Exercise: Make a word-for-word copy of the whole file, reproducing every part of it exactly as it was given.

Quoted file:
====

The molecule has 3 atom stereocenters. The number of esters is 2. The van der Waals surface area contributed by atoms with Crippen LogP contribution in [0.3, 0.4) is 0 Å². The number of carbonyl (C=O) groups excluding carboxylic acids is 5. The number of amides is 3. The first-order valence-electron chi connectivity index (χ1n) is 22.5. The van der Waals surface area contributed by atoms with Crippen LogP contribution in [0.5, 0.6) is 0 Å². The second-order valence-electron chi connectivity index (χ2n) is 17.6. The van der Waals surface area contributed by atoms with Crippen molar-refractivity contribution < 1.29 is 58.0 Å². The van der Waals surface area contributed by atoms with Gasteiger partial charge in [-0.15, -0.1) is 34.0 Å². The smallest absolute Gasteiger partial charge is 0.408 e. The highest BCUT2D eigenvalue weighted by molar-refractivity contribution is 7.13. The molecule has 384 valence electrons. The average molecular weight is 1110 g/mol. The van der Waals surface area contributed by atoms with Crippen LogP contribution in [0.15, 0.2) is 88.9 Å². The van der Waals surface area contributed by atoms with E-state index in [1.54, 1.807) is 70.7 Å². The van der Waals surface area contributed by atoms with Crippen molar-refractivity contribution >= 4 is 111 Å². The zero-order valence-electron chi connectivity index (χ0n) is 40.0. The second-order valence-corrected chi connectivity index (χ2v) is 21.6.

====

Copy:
The molecule has 3 atom stereocenters. The number of esters is 2. The van der Waals surface area contributed by atoms with Crippen LogP contribution in [0.3, 0.4) is 0 Å². The number of carbonyl (C=O) groups excluding carboxylic acids is 5. The number of amides is 3. The first-order valence-electron chi connectivity index (χ1n) is 22.5. The van der Waals surface area contributed by atoms with Crippen LogP contribution in [0.5, 0.6) is 0 Å². The second-order valence-electron chi connectivity index (χ2n) is 17.6. The van der Waals surface area contributed by atoms with Crippen molar-refractivity contribution < 1.29 is 58.0 Å². The van der Waals surface area contributed by atoms with Gasteiger partial charge in [-0.15, -0.1) is 34.0 Å². The smallest absolute Gasteiger partial charge is 0.408 e. The highest BCUT2D eigenvalue weighted by molar-refractivity contribution is 7.13. The molecule has 384 valence electrons. The average molecular weight is 1110 g/mol. The van der Waals surface area contributed by atoms with Crippen LogP contribution in [0.15, 0.2) is 88.9 Å². The van der Waals surface area contributed by atoms with E-state index in [1.54, 1.807) is 70.7 Å². The van der Waals surface area contributed by atoms with Crippen molar-refractivity contribution >= 4 is 111 Å². The zero-order valence-electron chi connectivity index (χ0n) is 40.0. The second-order valence-corrected chi connectivity index (χ2v) is 21.6.